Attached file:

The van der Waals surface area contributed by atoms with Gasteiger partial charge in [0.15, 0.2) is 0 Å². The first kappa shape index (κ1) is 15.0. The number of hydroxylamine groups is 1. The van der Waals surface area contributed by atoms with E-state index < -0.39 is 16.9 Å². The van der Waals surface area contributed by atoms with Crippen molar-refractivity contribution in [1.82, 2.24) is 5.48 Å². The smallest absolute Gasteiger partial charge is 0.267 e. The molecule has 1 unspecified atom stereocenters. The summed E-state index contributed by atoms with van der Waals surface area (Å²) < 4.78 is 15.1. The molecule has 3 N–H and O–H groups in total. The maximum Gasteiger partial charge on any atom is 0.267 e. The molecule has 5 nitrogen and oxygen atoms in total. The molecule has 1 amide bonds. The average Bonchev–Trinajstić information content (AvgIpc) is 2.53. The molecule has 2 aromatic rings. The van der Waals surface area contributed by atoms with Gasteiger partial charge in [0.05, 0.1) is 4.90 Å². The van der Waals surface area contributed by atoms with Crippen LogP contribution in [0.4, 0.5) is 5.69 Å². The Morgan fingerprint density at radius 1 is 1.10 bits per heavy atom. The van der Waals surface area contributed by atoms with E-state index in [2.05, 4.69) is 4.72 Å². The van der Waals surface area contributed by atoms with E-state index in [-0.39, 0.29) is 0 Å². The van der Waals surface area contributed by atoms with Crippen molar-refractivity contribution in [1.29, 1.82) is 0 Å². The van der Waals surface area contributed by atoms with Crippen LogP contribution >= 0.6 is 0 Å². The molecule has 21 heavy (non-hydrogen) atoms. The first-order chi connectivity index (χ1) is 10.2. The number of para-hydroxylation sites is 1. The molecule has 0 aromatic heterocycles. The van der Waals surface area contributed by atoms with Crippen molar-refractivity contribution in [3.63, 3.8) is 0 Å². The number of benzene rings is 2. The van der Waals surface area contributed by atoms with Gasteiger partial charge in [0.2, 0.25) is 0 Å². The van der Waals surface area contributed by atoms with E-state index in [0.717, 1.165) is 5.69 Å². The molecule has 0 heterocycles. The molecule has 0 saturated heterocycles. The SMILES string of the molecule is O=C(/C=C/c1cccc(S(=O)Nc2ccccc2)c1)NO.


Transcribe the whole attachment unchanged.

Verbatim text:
The van der Waals surface area contributed by atoms with Gasteiger partial charge in [0.15, 0.2) is 0 Å². The first kappa shape index (κ1) is 15.0. The number of hydroxylamine groups is 1. The van der Waals surface area contributed by atoms with E-state index < -0.39 is 16.9 Å². The van der Waals surface area contributed by atoms with Crippen molar-refractivity contribution in [1.82, 2.24) is 5.48 Å². The smallest absolute Gasteiger partial charge is 0.267 e. The molecule has 1 unspecified atom stereocenters. The summed E-state index contributed by atoms with van der Waals surface area (Å²) < 4.78 is 15.1. The molecule has 3 N–H and O–H groups in total. The maximum Gasteiger partial charge on any atom is 0.267 e. The molecule has 5 nitrogen and oxygen atoms in total. The molecule has 1 amide bonds. The average Bonchev–Trinajstić information content (AvgIpc) is 2.53. The molecule has 2 aromatic rings. The van der Waals surface area contributed by atoms with Gasteiger partial charge in [0.05, 0.1) is 4.90 Å². The van der Waals surface area contributed by atoms with Crippen LogP contribution in [0.4, 0.5) is 5.69 Å². The Morgan fingerprint density at radius 1 is 1.10 bits per heavy atom. The van der Waals surface area contributed by atoms with E-state index in [2.05, 4.69) is 4.72 Å². The van der Waals surface area contributed by atoms with E-state index in [-0.39, 0.29) is 0 Å². The van der Waals surface area contributed by atoms with Crippen molar-refractivity contribution in [1.29, 1.82) is 0 Å². The van der Waals surface area contributed by atoms with Crippen LogP contribution >= 0.6 is 0 Å². The molecule has 21 heavy (non-hydrogen) atoms. The first-order chi connectivity index (χ1) is 10.2. The number of para-hydroxylation sites is 1. The molecule has 0 aromatic heterocycles. The van der Waals surface area contributed by atoms with Crippen molar-refractivity contribution in [3.63, 3.8) is 0 Å². The number of benzene rings is 2. The van der Waals surface area contributed by atoms with Gasteiger partial charge in [0.2, 0.25) is 0 Å². The van der Waals surface area contributed by atoms with E-state index in [0.717, 1.165) is 5.69 Å². The molecule has 0 heterocycles. The molecule has 0 saturated heterocycles. The SMILES string of the molecule is O=C(/C=C/c1cccc(S(=O)Nc2ccccc2)c1)NO.